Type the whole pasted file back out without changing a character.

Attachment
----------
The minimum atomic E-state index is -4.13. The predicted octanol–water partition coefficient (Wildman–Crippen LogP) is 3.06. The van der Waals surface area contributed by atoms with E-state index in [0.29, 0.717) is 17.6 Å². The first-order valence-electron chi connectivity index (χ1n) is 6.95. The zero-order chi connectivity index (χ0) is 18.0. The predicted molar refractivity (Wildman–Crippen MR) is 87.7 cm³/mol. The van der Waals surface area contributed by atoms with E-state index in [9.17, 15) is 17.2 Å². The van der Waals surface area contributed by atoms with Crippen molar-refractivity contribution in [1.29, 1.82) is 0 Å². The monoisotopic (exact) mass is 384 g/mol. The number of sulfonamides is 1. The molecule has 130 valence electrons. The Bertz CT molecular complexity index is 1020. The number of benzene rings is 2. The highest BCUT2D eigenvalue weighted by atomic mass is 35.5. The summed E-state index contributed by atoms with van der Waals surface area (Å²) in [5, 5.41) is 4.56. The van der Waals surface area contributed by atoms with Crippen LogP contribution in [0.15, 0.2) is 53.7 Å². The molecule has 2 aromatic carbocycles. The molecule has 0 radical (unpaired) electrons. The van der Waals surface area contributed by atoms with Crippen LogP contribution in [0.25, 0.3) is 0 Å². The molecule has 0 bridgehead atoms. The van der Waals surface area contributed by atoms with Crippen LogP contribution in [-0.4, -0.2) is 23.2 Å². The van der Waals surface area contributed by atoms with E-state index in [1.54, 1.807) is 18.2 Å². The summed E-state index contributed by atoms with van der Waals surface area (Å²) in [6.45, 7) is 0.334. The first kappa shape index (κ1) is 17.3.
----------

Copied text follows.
The minimum atomic E-state index is -4.13. The predicted octanol–water partition coefficient (Wildman–Crippen LogP) is 3.06. The van der Waals surface area contributed by atoms with E-state index in [0.29, 0.717) is 17.6 Å². The first-order valence-electron chi connectivity index (χ1n) is 6.95. The zero-order chi connectivity index (χ0) is 18.0. The predicted molar refractivity (Wildman–Crippen MR) is 87.7 cm³/mol. The van der Waals surface area contributed by atoms with E-state index in [9.17, 15) is 17.2 Å². The van der Waals surface area contributed by atoms with Crippen molar-refractivity contribution in [1.29, 1.82) is 0 Å². The monoisotopic (exact) mass is 384 g/mol. The number of sulfonamides is 1. The molecule has 130 valence electrons. The Bertz CT molecular complexity index is 1020. The number of benzene rings is 2. The highest BCUT2D eigenvalue weighted by atomic mass is 35.5. The summed E-state index contributed by atoms with van der Waals surface area (Å²) in [5, 5.41) is 4.56. The van der Waals surface area contributed by atoms with Crippen LogP contribution in [0.15, 0.2) is 53.7 Å². The molecule has 2 aromatic carbocycles. The molecule has 0 radical (unpaired) electrons. The van der Waals surface area contributed by atoms with Crippen LogP contribution in [0.25, 0.3) is 0 Å². The molecule has 0 bridgehead atoms. The van der Waals surface area contributed by atoms with Crippen LogP contribution in [-0.4, -0.2) is 23.2 Å². The van der Waals surface area contributed by atoms with E-state index in [1.54, 1.807) is 18.2 Å². The summed E-state index contributed by atoms with van der Waals surface area (Å²) in [6.45, 7) is 0.334. The first kappa shape index (κ1) is 17.3.